When employees leave their jobs, coworkers call it quits
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People leave jobs all the time, whether they’re laid off, fired, or just quit. But how do their departures affect coworkers left behind? According to a new study those exits can lead many others to call it quits.
The researchers delved deeply into employment data from a major retailer that was experiencing high turnover to find out why. They reviewed data for roughly a million employees — including when they were hired, which store, which position, when they left, and why.
The study authors also had access to employee performance records, so they could evaluate whether workers were high performers or low performers.
What the researchers say: “We looked at these stores as systems and looked at the flow of employees in and out of them over time,” explained the lead author. “It gave us a great opportunity to look at the immediate, short-term and long-term effects of each exit event, and compare them over time.”
Past studies have looked at how turnover affects remaining employees, but they typically focus on employee performance after others leave — and on the performance of the company overall. This study is the first to look at the extent to which employee exits lead to even more departures, what types of exits cause the most churn, and the role that the performance level of exiting employees plays.
The researchers found that layoff announcements have a strong and immediate effect, and boost voluntary turnover among those who survive the layoffs.
“It’s very bad news for organizations, especially if they are laying off high performers, because if those positions get eliminated, both high and low performers start quitting,” said the researchers. “It’s a signal that people’s jobs aren’t secure, and the organization doesn’t care about them, no matter how hard they work. So they think, ‘I should leave as soon as possible.’”
When employees quit their jobs voluntarily, their departures give a more moderate boost to voluntary turnover, and it takes longer for that ripple effect to occur.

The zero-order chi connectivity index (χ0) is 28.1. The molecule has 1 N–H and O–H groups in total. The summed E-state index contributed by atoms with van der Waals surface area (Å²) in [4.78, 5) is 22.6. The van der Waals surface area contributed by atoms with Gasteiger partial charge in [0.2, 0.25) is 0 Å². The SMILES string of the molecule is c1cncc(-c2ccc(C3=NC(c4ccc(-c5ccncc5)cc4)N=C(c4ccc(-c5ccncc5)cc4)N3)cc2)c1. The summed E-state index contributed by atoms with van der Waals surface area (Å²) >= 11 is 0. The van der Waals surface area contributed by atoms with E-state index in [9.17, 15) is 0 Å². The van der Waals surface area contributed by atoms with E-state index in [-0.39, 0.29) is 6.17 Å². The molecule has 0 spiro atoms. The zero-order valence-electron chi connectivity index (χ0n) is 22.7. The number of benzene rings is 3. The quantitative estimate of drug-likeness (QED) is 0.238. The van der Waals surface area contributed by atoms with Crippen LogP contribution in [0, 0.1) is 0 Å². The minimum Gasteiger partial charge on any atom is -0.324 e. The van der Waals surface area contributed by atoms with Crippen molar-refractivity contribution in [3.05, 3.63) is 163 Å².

“To high performers, voluntary exits are a positive signal that there are better opportunities elsewhere,” the lead author explained. “So while employees might not leave immediately, they do begin to look for other opportunities.”
When workers are dismissed, however, their departures have a relatively small and fleeting effect — and can even reduce voluntary turnover.
“Usually these are people who are disruptive or abusive, or aren’t doing their fair share,” the researchers noted. “When they go, high performers tend to stay longer, and the risk of voluntary turnover actually goes down.”
However, when a high performer is dismissed without clear justification, employers not only open themselves to legal headaches, it also sends the wrong message to other high performers. They also start heading for the door.
According to the lead author organizations vastly underestimate the ripple effects of people leaving and the resulting human capital costs. The research also sends a clear message to organizations that they should be extremely careful when they make exit decisions, or they risk destabilizing the whole organization very quickly.
“Communicating clearly and compassionately, justifying these decisions and trying to avoid the most severe course of actions are better for organizations than simply cutting people,” he said.
So, what? Employers need to realize that humans’ loyalty is to the members of the “tribe” that they work with or socialize with. It’s almost never to the organization as such. If employees see that other members of their tribe are being unfairly treated or dismissed without just cause (a “just cause” is never so that the business can make more money) they may well decide that the organization can’t be trusted to meet their needs and it’s better to look for another place to go.
Any relationship, even between business and employee, depends on there being a mutual satisfaction of needs. The organization must show loyalty to its employees by retaining them when times are tough, by meeting their needs for stability of employment, belonging and income. Otherwise, they can’t expect the employees to meet the organization’s needs for productivity, engagement and innovation.
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